Canadian salon owners know that salon accounting isn’t usually the easiest (or most enjoyable) part of the job.
Whether you’re in Toronto or Montreal, as you expand your salon business, your accounting needs will grow, too. That’s why it’s important to stay on top of things.
What You Will Learn
We’ll go over the basics of salon accounting in Canada, as well as some important terms and tips that you’ll want to know.
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- What is Salon Accounting?
- How to do Salon Accounting in Canada?
- How to keep books for your salon?
What is Salon Accounting?
You might hear terms like “Bookkeeping” and “Management Accounting” when accounting in general is mentioned. These are different things, though.
Bookkeeping is the day-to-day records of your salon’s finances, which you’ll use to do your accounting work. Management Accounting is the communication that you have with managers about how your salon is doing financially.
Salon accounting is everything that you do to track your salon’s income (all of your income together is called your revenue) and salon expenses, giving you important information about how well your business is doing.
Some terms that you might need to know are:
Accounts Payable and Accounts Receivable: These are the amounts of money that you still owe your suppliers (payable) and what clients or customers owe you (receivable).
Cash Accounting and Accrual Accounting: Cash accounting happens when you do your calculations and record everything as a payment is made, but accrual refers to recording things when a transaction happens (even if it’s not paid yet).
Chart of Accounts: This is a record of business accounts and their transactions within a certain timeframe.
Equity, Assets and Liabilities: Your equity is the total value of your business’s assets, if they were sold off and after any debts (liabilities) were paid. Assets are what you own as a salon owner, and liabilities are the money that you owe.
Business Number (BN): The number assigned to a business in Canada and used when dealing with the federal government.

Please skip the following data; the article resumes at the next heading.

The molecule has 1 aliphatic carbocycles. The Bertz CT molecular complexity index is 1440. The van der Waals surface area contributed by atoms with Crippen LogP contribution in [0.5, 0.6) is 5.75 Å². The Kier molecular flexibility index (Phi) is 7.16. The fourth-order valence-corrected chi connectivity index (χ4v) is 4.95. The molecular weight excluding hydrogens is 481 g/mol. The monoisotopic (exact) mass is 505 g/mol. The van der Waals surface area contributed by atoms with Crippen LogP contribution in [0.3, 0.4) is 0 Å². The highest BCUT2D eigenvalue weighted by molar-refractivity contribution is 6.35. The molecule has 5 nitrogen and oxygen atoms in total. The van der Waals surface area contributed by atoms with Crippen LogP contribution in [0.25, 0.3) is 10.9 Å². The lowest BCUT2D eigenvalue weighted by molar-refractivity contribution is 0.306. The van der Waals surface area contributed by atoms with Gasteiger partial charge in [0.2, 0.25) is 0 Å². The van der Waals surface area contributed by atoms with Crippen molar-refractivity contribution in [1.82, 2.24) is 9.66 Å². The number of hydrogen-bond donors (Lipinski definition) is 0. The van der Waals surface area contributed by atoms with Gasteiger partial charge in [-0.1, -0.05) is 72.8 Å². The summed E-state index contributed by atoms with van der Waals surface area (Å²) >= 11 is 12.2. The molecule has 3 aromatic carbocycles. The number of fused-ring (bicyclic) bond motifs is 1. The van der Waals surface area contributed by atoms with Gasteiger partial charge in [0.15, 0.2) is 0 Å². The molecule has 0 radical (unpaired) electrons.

CPP Contributions: This is the amount that both you and your employees will have to contribute to the Canada Pension Plan.
Here are some common reports used in Salon Accounting:
A Balance Sheet: Your salon’s financial statement which includes all equity assets and liabilities.
Your Income Statement and Cash Flow: Your salon’s income statement is also called it’s profit and loss statement, whereas cash flow just refers to the money moving in or out for various reasons.
Sales Tax and Payroll Tax: This is the amount that goes to the government when a transaction is made or the amount held to pay taxes when an employee is paid.
Payroll Deductions: These amounts are taken out of a person’s paycheck for CPP or EI (Employment Insurance) deductions and sent to the Canadian government.
How to do Salon Accounting in Canada?
Register Your Salon Business
The requirements will vary by province, but you can start by registering with the federal government and receiving your business number.
You can register in a specific province or provinces, and provide information about the location and nature of your salon business.
Open A Salon Bank Account
Having a separate account (and credit card, if possible) will help you keep your business organized and professional. Many major Canadian banks offer special accounts and credit cards for small business owners.
Decide on A Bookkeeping Method
Track your salon’s finances using either cash or accrual accounting.
This means following employment laws, tracking payroll contributions and keeping good inventory records. All of this will save you time and money later.
How to keep books for your salon?
Record Everything (and back it up)
This includes income, business expenses and all your receipts, pay stubs and financial documents. Scan these documents using an app or print out a hard copy to have in case the data is lost.
Using accounting software will make things easier, although you should try to also save hard copies of everything in case you need it at tax time. An accounting app will also help you make payments, manage transactions and track cash flow.
Consider an Accountant
If there’s something you’re not sure about or you just need some help with your bookkeeping and taxes, it’s often best to hire a professional. They can provide sound advice and let you focus on your salon.
Accountant’s fees vary depending on how long and complex the job is.
Whether you decide to keep your Vancouver salon’s accounts and file taxes yourself, or hire a professional accountant, it’s still a good idea to keep a close eye on your business’s finances.
Salon accounting in Canada can be involved, but with the help of some good bookkeeping software it can be manageable and very informative. Just remember that if you’re in doubt, it’s usually best to consult a professional.
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